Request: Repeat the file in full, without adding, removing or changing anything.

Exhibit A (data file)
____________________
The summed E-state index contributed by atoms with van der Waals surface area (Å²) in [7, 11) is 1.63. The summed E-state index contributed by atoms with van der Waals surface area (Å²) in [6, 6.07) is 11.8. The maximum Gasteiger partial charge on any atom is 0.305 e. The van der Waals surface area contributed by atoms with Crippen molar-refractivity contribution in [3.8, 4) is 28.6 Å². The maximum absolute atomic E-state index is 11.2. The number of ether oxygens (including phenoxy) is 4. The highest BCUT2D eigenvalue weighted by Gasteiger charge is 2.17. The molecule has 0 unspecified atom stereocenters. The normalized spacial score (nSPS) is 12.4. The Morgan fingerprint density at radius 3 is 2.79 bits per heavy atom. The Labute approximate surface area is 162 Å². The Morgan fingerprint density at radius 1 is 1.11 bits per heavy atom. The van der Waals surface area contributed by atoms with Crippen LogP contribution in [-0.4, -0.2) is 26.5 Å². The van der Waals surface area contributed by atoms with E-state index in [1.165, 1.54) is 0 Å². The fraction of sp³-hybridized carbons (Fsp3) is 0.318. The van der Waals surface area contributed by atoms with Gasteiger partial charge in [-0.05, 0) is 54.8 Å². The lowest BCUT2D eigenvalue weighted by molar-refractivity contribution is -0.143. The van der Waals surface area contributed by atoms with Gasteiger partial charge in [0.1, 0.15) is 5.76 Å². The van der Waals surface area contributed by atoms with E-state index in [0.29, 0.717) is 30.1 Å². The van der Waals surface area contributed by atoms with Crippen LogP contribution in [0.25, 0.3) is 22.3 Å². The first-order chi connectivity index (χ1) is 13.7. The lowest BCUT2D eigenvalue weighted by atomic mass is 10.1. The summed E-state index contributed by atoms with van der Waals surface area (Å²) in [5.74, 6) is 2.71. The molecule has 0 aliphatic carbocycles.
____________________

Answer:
The summed E-state index contributed by atoms with van der Waals surface area (Å²) in [7, 11) is 1.63. The summed E-state index contributed by atoms with van der Waals surface area (Å²) in [6, 6.07) is 11.8. The maximum Gasteiger partial charge on any atom is 0.305 e. The van der Waals surface area contributed by atoms with Crippen molar-refractivity contribution in [3.8, 4) is 28.6 Å². The maximum absolute atomic E-state index is 11.2. The number of ether oxygens (including phenoxy) is 4. The highest BCUT2D eigenvalue weighted by Gasteiger charge is 2.17. The molecule has 0 unspecified atom stereocenters. The normalized spacial score (nSPS) is 12.4. The Morgan fingerprint density at radius 3 is 2.79 bits per heavy atom. The Labute approximate surface area is 162 Å². The Morgan fingerprint density at radius 1 is 1.11 bits per heavy atom. The van der Waals surface area contributed by atoms with Crippen LogP contribution in [-0.4, -0.2) is 26.5 Å². The van der Waals surface area contributed by atoms with E-state index in [1.165, 1.54) is 0 Å². The fraction of sp³-hybridized carbons (Fsp3) is 0.318. The van der Waals surface area contributed by atoms with Gasteiger partial charge in [-0.05, 0) is 54.8 Å². The lowest BCUT2D eigenvalue weighted by molar-refractivity contribution is -0.143. The van der Waals surface area contributed by atoms with Gasteiger partial charge in [0.1, 0.15) is 5.76 Å². The van der Waals surface area contributed by atoms with E-state index in [0.29, 0.717) is 30.1 Å². The van der Waals surface area contributed by atoms with Crippen LogP contribution in [0.25, 0.3) is 22.3 Å². The first-order chi connectivity index (χ1) is 13.7. The lowest BCUT2D eigenvalue weighted by atomic mass is 10.1. The summed E-state index contributed by atoms with van der Waals surface area (Å²) in [5.74, 6) is 2.71. The molecule has 0 aliphatic carbocycles.